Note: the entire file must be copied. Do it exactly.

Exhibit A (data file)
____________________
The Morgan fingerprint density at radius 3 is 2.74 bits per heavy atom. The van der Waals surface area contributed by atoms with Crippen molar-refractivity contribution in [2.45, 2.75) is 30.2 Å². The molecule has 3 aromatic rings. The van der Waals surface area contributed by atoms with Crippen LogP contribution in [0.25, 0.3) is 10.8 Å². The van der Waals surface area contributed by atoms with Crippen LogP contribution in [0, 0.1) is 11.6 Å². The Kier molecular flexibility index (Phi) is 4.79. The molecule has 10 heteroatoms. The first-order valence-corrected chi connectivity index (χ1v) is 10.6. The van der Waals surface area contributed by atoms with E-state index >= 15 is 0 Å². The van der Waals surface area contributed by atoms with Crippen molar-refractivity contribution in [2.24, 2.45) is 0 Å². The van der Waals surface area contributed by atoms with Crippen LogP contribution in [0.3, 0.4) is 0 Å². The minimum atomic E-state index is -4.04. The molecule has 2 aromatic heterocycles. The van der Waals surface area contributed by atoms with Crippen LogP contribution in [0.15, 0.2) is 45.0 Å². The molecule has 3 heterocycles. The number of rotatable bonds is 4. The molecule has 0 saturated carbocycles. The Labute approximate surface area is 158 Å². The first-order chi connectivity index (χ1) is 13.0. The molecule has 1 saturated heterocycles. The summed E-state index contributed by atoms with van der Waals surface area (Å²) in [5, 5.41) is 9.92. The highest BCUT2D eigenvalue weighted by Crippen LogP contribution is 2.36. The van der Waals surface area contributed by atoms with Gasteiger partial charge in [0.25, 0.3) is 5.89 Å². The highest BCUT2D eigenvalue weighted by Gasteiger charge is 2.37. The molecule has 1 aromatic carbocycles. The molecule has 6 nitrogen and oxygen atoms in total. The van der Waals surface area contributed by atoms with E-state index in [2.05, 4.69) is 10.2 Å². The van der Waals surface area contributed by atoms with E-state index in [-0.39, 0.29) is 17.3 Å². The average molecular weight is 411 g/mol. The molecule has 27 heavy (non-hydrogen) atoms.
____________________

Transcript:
The Morgan fingerprint density at radius 3 is 2.74 bits per heavy atom. The van der Waals surface area contributed by atoms with Crippen molar-refractivity contribution in [2.45, 2.75) is 30.2 Å². The molecule has 3 aromatic rings. The van der Waals surface area contributed by atoms with Crippen LogP contribution in [0.25, 0.3) is 10.8 Å². The van der Waals surface area contributed by atoms with Crippen LogP contribution in [0, 0.1) is 11.6 Å². The Kier molecular flexibility index (Phi) is 4.79. The molecule has 10 heteroatoms. The first-order valence-corrected chi connectivity index (χ1v) is 10.6. The van der Waals surface area contributed by atoms with E-state index >= 15 is 0 Å². The van der Waals surface area contributed by atoms with Crippen molar-refractivity contribution in [2.24, 2.45) is 0 Å². The van der Waals surface area contributed by atoms with Crippen LogP contribution in [0.3, 0.4) is 0 Å². The minimum atomic E-state index is -4.04. The molecule has 2 aromatic heterocycles. The van der Waals surface area contributed by atoms with Crippen LogP contribution in [0.15, 0.2) is 45.0 Å². The molecule has 3 heterocycles. The number of rotatable bonds is 4. The molecule has 0 saturated carbocycles. The Labute approximate surface area is 158 Å². The first-order chi connectivity index (χ1) is 13.0. The molecule has 1 saturated heterocycles. The summed E-state index contributed by atoms with van der Waals surface area (Å²) in [5, 5.41) is 9.92. The highest BCUT2D eigenvalue weighted by Crippen LogP contribution is 2.36. The van der Waals surface area contributed by atoms with Gasteiger partial charge in [0.25, 0.3) is 5.89 Å². The highest BCUT2D eigenvalue weighted by Gasteiger charge is 2.37. The molecule has 1 aromatic carbocycles. The molecule has 6 nitrogen and oxygen atoms in total. The van der Waals surface area contributed by atoms with E-state index in [2.05, 4.69) is 10.2 Å². The van der Waals surface area contributed by atoms with E-state index in [-0.39, 0.29) is 17.3 Å². The average molecular weight is 411 g/mol. The molecule has 27 heavy (non-hydrogen) atoms.